"Setting up an industry led and industry-funded Copyright Hub will help maximise the potential for creators and rights owners on the supply side and the wide range of licensees and users on the demand side.
"Creating a single marketplace for copyright licensing would not only reduce the costs of licensing and simplify a complex system that can be difficult to navigate but would also bring together key players to have a more effective exchange and use of rights. This will only help boost economic growth, ensuring that both the industry and consumers are making the most of the UK’s creativity."
Welcoming the report, Business Secretary Vince Cable said:
"The idea of a 'copyright hub' is an ambitious undertaking and one that could clearly yield great benefits for the UK's creative industries and consumers. It is potentially a ground-breaking step forward that will help make copyright licensing fit for 21st century.
"Richard Hooper has put forward a detailed and thoughtful report, with recommendations for industry and the Government. We will support the further work he recommends and, working alongside the industry, look forward to building the long term consensus to deliver this vision."
The recommendation to facilitate an industry-led Digital Copyright Exchange came from Professor Hargreaves’ review of intellectual property and growth, published in May 2011. Business Secretary, Vince Cable, asked Richard Hooper to undertake a detailed analysis of whether and how such an idea might work.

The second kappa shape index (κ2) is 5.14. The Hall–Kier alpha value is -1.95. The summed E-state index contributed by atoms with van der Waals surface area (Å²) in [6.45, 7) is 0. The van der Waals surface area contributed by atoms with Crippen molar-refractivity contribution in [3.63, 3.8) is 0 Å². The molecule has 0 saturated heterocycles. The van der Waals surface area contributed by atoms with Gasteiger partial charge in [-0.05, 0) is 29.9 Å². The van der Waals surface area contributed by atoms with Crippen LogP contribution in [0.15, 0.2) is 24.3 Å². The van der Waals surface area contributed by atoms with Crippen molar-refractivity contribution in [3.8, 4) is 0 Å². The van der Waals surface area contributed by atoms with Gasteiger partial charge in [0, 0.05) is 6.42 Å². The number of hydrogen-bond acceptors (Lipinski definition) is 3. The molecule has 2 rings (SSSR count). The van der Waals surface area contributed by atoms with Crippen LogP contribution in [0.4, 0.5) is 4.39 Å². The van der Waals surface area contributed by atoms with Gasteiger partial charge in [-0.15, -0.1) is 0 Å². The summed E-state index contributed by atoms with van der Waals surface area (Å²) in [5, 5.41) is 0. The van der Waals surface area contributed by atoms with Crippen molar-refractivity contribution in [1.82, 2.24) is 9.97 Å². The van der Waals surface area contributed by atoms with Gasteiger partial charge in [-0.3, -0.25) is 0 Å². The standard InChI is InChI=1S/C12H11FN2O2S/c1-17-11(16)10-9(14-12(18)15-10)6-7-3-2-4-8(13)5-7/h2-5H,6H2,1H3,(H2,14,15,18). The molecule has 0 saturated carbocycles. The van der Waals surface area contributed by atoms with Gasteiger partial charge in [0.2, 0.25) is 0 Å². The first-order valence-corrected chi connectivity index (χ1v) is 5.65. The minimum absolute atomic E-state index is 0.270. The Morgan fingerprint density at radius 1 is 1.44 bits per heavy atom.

Notes to Editors
- Richard Hooper was appointed by the Secretary of State for Business Vince Cable to lead an independent feasibility study on creating a Digital Copyright Exchange (DCE) on 22 November 2011.
- Richard was Deputy Chairman of OFCOM between 2002 and 2005 and was Chairman of the independent review of the Postal Services Sector. He stood down as Chairman of Informa plc in May 2007 after 10 years on its Board. He is currently Senior Independently Director at YELL group plc and at VocaLink Holding Ltd. He was Chairman of the Radio Authority for three years until 2003.
- Today’s report is based on evidence collected over a period of eight months from December 2011 to July 2012. For further information about the report please e-mail HooperSecretariat@ipo.gov.uk.
- In Phase one, evidence was collected through 90 face to face meetings with individuals, collecting societies, record labels, trade associations, lobby groups and others from across the creative industries, and this was supplemented with 117 responses to the Call for Evidence issued on 4 January 2012.
- Phase two of the feasibility study began in April 2012 and focused on developing solutions to the problems identified in the first phase, including a DCE. The recommendation for a DCE was put forward by Professor Ian Hargreaves in his report 'Digital Opportunity: a Review of Intellectual Property and Growth'. Phase two involved face to face meetings with 70 organisations and a stakeholder meeting for 100 people.
- The Intellectual Property Office (IPO) is within the Department for Business, Innovation and Skills (BIS) and is responsible for the national framework of Intellectual Property rights, comprising patents, designs, trade marks and copyright.
- The IPO's role is to help manage an IP system that encourages innovation and creativity, balances the needs of consumers and users, promotes strong and competitive markets and is the foundation of the knowledge-based economy.
- The IPO operates in a national and an international environment and its work is governed by national and international law, including various international treaties relating to Intellectual Property (IP) to which the United Kingdom is a party.
- For media queries, please contact Veena Mapara on 0207 215 5614.
- For emergency media calls out-of-hours please contact the duty press officer at the Department for Business, Innovation and Skills on +44 (0) 207 215 3505.
Creative Barcode / Intellectual Property Office